To determine whether MYC amplification is also associated with repressed immunogenicity in melanoma, we compared the RNA-seq dataset of metastatic melanoma from the TCGA database. A total of 354 patients with melanoma (MYC amplified n=30, MYC non-amplified n=324) were included based on availability of detailed RNA-seq FPKM (Fragments Per Kilobase of transcript per Million mapped reads) data, survival time after diagnosis, risk assignment, and c-MYC-amplification status. The patients with or without MYC amplification are similar in age at diagnosis, gender distribution (online supplemental table S5). As shown in figure 3, MYC-amplified melanoma had significantly lower levels of CTLA-4, PD-L1, CD4 T cell transcripts when compared with MYC non-amplified melanoma, indicating reduced immune response in MYC amplified melanoma and also confirming the data from the neuroblastoma study in which MYCN amplification is associated with suppression of PD-L1 expression. To determine whether MYC effects specific subset of leukocytes, we used immune cell fraction estimation analysis to calculate the percentage of each leukocyte subset. Results showed that macrophages, neutrophils and myeloid DCs were significantly reduced in MYC-amplified tumors. These data suggest that c-MYC amplification in melanoma is also associated with a suppressed host immune response, however the impact appears less profound than that of MYCN amplification in neuroblastoma.
Targeting Myc attenuates proliferation of tumor cells and leads to growth arrest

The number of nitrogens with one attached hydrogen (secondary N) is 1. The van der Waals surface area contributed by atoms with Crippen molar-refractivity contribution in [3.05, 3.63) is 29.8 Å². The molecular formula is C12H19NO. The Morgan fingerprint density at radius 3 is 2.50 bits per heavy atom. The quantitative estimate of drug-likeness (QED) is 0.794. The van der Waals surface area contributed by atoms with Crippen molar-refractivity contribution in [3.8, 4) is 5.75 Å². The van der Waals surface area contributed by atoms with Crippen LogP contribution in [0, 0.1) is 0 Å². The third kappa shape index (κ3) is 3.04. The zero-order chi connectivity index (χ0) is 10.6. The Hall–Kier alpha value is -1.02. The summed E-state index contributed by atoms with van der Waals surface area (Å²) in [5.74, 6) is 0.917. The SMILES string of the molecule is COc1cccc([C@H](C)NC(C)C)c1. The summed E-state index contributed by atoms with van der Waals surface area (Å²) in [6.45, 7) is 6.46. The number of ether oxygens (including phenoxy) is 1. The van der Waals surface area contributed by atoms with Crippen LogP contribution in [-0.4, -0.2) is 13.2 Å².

To determine the effect of Myc targeting on tumorigenesis, we treated mouse neuroblastoma Neuro2a cells and melanoma B16 cells in culture with two Myc inhibitors including I-BET726 and JQ1.6 7 21 22 In this study, Neuro2a or B16 cells were exposed to different concentrations and/or combinations of I-BET726 and JQ1 and assessed at 3, 4, 5, 7 and 10 days. As demonstrated in figure 4, the combination of I-BET726 at 0.25 µM and JQ1 at 0.25 µM for 4 days followed by irradiation (60 Gray) produced complete suppression of Myc genes and its downstream pathways, including Id genes and PD-L1 in both B16 (figure 4A) and Neuro2a tumor cells (figure 4B). Protein expression levels of c-myc, n-myc and PD-L1 in Neuro2a and B16 cells were also significantly decreased following Myc targeting (figure 4C). Morphological changes of differentiation marked by dendrite production was also observed in the myc-inhibited cells compared with the untreated control cells23 (figure 4D). Nestin, correlates with aggressiveness and stemness of cancer cells24 25 and immunofluorescent staining showed it to be inhibited by Myc targeting in the Neuro2a cells figure 4E. Furthermore, treatment of both cancer cells with I-BET726/JQ1 led to a significant reduction in cell growth relative to untreated control (control cells increased from 0.5 × 106 to 16 × 106 during 4 days of culture, while Myc inhibitor treated cells proliferated from 0.5 × 106 to 5 × 106). Trypan blue staining and microscopic observation revealed that the inhibitors did not compromise cell survival. Cell cycle was analyzed by Brdu-APC/7AAD staining and flow cytometry analysis showed that I-BET726 and JQ1 treatment arrested the majority of cells in the G0–G1 phase of cell cycle, and induced an enhancement of apoptosis (figure 4F).